What any defragger should do is defrag, then consolidate "small spaces" and leave large gaps and defragged areas with many already consolidated small files alone. It appears they all cater to the crowd that say "it did not defrag 100% to the front of my disk/back of my disk/middle of my disk".

 

The obsession with clumping everything 100% perfectly in particular spots on the disk looks quite obtuse to me and results in more disk wear.

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I have the same problem(s). Here is what I have come up with so far.

 

Problem: Extremely slow processing (or possibly no processing at all) when doing a "Defrag Freespace (allow fragmentation)".

 

System:

 

Hewlett-Packard HP Pavilion dv9700 Notebook PC

Microsoft Windows Vista Home Premium Build 6002 (SP2)

AMD Turion64 X2 TL-68, 4 GBytes RAM, 2 x 250GB HDs

 

I am quite computer savvy, and have the following Vista features tweaked:

 

"volume shadow copy" permanently turned OFF

"System Restore Point" temporarily turned OFF

 

In addition I have a suspicion towards the following software components:

 

Symantec Norton Internet Security - (hidden and/or protected files on volume?)

Cygwin - (large number of small files)

 

 

Following problems/bugs occur:

 

1.) Defrags free space until it reaches a certain "block" (i.e. light-blue colored square). Here it stalls and continues what seem forever without any success. I have repeated this several times and it seem to be in or around the same block area. This area is where there are a large number of scattered light-blue squares (what do they mean?) in the middle of the disk.

 

2.) There are "white" squares that contains files when you click on them!! (WTF!) [in my case it seem to contain a Symantec file called "NAVENG.EXP"]

 

3.) "Light-blue" squares are NOT defined in your "Drive Map Legend"... (Is that so hard to do?)

 

4.) There is a light-blue square that says it contains a file called "$UsnJrnl:$J" in "C:\$Extend\" that is 19 MB in size. (What does this mean?)

 

Conclusion:

 

This is highly annoying and essentially renders your otherwise excellent software useless... So please fix it ASAP.

 

PS. Everything else seem to work fine. (I.e. Both Quick Defrag and Defrag, although normal Defrag still leaves many scattered fragments around the middle.)

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All right just wanted to throw in some input after digging through this thread. Installed Vista-64 on a brand new WD6401AALS and of course had to install CCleaner and Defraggler immediately after. Few days of use and after installing very large files (Steam applications) I decided to defrag my system. I noticed about half way through Defraggler would hang on a few files between Left 4 Dead 2, Dragon Age: Origins, and some random Windows files. I'd leave it on over night and wake up to absolutely no progress. As someone suggested, I turned off Vista's System Restore and rebooted my computer. Needless to say Defraggler works flawlessly now and I also shed nearly 100 Gigabytes of data in the process. Good luck to the rest of you guys, hope you resolve your issue.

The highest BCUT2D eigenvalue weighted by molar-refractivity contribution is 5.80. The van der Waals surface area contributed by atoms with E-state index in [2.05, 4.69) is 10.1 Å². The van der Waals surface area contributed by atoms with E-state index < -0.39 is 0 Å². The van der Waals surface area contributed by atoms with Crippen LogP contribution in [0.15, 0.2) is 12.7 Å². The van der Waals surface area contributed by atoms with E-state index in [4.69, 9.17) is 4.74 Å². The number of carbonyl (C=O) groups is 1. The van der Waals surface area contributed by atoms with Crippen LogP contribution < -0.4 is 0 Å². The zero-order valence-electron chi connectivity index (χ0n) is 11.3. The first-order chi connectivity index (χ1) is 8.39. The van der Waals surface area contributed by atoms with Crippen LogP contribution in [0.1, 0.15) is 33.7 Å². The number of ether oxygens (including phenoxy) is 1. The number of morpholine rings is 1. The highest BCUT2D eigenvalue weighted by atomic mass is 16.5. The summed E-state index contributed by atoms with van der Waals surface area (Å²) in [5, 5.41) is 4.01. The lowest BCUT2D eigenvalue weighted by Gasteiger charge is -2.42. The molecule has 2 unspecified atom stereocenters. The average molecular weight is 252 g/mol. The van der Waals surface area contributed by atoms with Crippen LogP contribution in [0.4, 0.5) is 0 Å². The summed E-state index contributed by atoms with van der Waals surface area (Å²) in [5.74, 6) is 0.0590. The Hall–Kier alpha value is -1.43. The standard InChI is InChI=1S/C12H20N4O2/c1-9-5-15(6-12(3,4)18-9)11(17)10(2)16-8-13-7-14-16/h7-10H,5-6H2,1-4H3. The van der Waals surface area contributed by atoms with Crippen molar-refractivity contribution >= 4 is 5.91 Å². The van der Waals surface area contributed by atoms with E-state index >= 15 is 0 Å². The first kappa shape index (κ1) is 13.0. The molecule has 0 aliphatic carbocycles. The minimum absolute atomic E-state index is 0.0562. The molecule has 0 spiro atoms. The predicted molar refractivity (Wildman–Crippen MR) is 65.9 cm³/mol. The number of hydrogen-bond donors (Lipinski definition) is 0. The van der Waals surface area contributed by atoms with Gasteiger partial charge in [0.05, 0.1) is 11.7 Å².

Before:

defragi.th.png

 

After:

defrag2.th.png

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Just to show it still becomes slow once after a while...

 

-Defragged a partition so no fragmented files were left

-analysed: 0 fragments

-then made a full defrag so it puts large files at the end of the partition

-after some time it just... stops. It shows defragmenting a file, for like 5 minutes. then i see another file, for another 5 minutes and so on.

-stopped defragmenting

-analysed: 30 fragments with 700mb

 

maybe we should call it fragmentingprogram?

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Can anyone else confirm that disabling sys restore fixes slow defrag?

MrRon

 

Yes, it absolutely solved my issues with slow defragmenting.

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I tried defragging 3 times in a row and every single time Defraggler takes like an hour to complete (I didn't create or delete any files between the defrags - in other words I just had the Defrag on). My C: partition is 241 GB and I have no pagefile.sys, hiberfil.sys or system restore files.

 

Edit: As I checked the defrag process, it does indeed seem that Defraggler spends very much time with the small files that I have on my C:. I dunno if it's somewhat the same time as spent when moving around individual 'medium' sized files but that is indeed the problem.